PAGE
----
Door Kickers: Action Squad Review

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Door Kickers: Action Squad is a spin-off from the original Door Kickers, a tactical strategy game where you controlled a SWAT unit which was well received back in 2014. With work on its sequel underway, the team at KillHouse Games released Door Kickers: Action Squad a year ago, and the game is just about to receive a new content update to celebrate its 1st anniversary.

Door Kickers: Action Squad takes form in a beautiful pixel art style, full of tiny details that makes it much more pleasing to the eye than other games that tend to opt for pixel art just for the sake of it, or just for the sake of calling their game “retro”. In Action Squad, things such as slight splashes of rain and blood, rust in metal objects, and the humidity in the old buildings occupied by gang members are all things that you can spot. I love these kinds of details, as it shows that a lot of care was put into the game, even if it ultimately doesn’t affect the gameplay.

The soundtrack is also nothing short of amazing. It gives off this 80’s/90’s feeling, and it fits perfectly with the setting of the game. Unfortunately, my technical jargon in regards to music is fairly limited, so I’m afraid I can’t do much justice in describing it to you. If you’re curious and want to have a quick taste of it, I’d suggest listening to On Vacation and Action Squad, my top two tracks from the game’s soundtrack, composed by Gavin Harrison.

In contrast to the original game in the series, Action Squad is a 2D action side-scroller, where you play as one of several SWAT agents charged with the task of cleaning Nowhere City of criminals. While the game can be played completely solo, playing it with a friend or a random (thank you for online quick matching) makes the game a lot more fun. With that said, the game not only supports online co-op but also local, which is sure to please a lot of people.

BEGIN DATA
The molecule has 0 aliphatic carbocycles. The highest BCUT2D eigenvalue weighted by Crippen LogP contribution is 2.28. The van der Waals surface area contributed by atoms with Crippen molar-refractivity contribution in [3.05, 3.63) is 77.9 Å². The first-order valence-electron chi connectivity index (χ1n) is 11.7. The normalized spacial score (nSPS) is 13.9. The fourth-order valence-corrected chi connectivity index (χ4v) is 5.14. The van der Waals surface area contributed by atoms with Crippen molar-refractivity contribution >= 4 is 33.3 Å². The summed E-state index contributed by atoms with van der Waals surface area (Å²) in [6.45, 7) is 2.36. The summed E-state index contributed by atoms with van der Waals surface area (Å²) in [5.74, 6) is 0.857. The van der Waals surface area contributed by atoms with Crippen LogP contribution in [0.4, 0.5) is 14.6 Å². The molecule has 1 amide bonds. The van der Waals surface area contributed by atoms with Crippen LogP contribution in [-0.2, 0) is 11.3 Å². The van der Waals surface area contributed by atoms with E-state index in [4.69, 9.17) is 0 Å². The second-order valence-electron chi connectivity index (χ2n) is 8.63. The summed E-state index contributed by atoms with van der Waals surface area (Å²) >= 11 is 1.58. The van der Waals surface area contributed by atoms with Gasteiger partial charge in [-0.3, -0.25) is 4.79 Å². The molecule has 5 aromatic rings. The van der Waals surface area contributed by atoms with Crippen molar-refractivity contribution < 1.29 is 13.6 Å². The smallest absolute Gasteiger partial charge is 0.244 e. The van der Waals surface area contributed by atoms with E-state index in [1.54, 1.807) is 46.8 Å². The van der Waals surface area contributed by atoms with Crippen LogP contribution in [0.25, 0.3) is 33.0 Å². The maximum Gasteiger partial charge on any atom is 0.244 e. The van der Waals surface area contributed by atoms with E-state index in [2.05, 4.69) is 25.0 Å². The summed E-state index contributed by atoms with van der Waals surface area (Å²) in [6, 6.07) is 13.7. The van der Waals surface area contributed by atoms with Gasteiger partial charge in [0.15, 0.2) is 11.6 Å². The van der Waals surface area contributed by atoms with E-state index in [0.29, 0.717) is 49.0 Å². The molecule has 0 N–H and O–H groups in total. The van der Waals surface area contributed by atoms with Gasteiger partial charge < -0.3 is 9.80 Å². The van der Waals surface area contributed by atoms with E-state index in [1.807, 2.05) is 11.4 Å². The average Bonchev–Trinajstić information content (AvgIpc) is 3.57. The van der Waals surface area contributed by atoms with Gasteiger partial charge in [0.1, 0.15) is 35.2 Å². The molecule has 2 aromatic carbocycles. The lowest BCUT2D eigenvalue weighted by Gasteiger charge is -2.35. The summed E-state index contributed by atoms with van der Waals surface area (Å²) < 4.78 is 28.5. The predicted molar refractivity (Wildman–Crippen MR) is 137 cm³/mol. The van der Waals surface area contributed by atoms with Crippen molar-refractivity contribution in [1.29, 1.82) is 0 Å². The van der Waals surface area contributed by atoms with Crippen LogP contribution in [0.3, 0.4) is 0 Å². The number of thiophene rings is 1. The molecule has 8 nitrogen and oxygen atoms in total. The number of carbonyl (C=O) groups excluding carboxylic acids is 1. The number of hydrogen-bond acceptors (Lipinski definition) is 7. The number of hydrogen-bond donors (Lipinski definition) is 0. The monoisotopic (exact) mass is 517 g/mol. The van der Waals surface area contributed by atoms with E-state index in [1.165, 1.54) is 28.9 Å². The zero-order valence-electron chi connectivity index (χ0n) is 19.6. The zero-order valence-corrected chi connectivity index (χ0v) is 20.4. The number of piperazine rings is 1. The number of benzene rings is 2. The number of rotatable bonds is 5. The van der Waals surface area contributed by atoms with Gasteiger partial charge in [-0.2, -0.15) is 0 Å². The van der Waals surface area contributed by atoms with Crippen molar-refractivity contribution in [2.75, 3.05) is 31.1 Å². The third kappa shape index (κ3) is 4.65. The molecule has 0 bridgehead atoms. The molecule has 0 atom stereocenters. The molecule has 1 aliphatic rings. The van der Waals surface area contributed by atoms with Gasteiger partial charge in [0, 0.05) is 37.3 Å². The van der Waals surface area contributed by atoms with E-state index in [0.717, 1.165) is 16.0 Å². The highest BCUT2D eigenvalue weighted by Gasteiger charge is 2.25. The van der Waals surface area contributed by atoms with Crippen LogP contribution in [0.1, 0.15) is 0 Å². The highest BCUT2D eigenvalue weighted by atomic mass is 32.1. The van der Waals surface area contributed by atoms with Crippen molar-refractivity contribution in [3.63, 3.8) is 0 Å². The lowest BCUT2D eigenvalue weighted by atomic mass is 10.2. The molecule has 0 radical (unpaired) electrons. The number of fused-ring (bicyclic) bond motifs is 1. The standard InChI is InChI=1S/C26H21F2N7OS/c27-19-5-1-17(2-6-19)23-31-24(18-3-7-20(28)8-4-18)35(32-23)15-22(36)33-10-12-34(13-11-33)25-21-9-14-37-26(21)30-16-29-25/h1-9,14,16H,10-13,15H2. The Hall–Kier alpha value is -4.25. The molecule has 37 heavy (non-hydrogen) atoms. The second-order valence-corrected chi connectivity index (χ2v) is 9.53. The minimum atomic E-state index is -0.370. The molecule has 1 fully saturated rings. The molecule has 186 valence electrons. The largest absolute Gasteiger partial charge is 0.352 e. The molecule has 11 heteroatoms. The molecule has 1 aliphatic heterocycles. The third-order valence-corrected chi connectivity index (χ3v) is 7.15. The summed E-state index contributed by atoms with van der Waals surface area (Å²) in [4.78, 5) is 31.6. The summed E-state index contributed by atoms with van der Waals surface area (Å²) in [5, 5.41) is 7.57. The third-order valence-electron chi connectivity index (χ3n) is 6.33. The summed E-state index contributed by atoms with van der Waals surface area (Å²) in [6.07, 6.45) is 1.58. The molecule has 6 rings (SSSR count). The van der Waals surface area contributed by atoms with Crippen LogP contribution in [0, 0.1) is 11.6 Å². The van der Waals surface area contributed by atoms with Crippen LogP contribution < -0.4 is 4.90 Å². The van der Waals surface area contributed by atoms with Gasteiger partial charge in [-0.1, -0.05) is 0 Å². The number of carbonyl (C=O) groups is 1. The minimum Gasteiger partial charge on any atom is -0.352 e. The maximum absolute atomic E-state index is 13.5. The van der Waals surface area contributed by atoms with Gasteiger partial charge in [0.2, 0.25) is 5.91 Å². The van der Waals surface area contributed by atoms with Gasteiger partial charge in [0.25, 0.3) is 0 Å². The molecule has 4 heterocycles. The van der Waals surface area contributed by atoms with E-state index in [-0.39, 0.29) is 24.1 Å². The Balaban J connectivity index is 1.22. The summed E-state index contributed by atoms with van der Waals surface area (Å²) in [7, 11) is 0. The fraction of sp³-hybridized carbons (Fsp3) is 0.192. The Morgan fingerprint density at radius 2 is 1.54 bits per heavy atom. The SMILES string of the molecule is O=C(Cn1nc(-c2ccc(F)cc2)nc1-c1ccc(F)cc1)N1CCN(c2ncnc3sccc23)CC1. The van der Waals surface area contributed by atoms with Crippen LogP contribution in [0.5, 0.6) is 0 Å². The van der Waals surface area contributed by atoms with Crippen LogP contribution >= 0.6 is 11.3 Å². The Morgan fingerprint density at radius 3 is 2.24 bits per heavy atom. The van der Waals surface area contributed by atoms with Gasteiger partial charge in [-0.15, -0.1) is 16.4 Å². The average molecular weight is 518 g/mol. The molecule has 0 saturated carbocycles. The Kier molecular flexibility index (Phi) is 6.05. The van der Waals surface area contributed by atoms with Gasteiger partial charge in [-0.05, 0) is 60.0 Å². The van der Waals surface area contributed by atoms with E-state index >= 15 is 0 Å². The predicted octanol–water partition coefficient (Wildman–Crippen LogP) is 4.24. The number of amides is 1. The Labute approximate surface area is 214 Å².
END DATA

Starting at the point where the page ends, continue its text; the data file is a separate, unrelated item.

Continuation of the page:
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The game is pretty linear due to its mission structure, but there is enough variety to keep things fresh, as well as different spins on the base formula. The game’s campaign, which consists of 5 different zones, each with 12 missions, will probably take you around 7 hours to complete. It’s worth noting that while there are no checkpoints during missions, each level is pretty short, usually lasting somewhere between 2 and 6 minutes. However, on top of that, there’s also an Infinity Tower mode, where you have to go through endless waves of enemies as you climb up a never-ending tower. Then there are also 12 challenge missions, which initially started as a weekly thing but stopped at the 12th. Finally, there’s the Zombie Invasion mode, which allows you to play the entire game, but with zombies. While this may sound rather cliché, it is actually fun and provides an extra challenge, as you’re not only fighting zombies and undead criminals, but you also have to close portals from which zombies pour through.

For the vast majority, each level feels like a unique challenge. Even though level completion always relies on the same victory conditions being met, map layout, structure, the feeling of not knowing what’s behind each door, as well as levelling up your characters, helped in compensating the repetitive nature of the game. That’s one of the main things about Action Squad, the fact that you can play with five different characters and level them up separately. Each character plays a different role and suits a specific playstyle, or even in some cases a certain mission type, but I found myself having almost the same amount of fun with all of them. The grunt, or as the game calls him, the Assaulter, is the easiest character to play with and certainly the one I’d recommend starting with, but then you also have the Shield (pretty much self-explanatory), and the Breacher, and this one will probably be your favorite if you’re into wreaking chaos and havoc as he’s fond of shotguns and close-quarters combat. On the other hand, the Recon, which uses suppressed machine guns, and Agent Fergie, a pistol-wielding agent that can dodge, are my least favorite characters.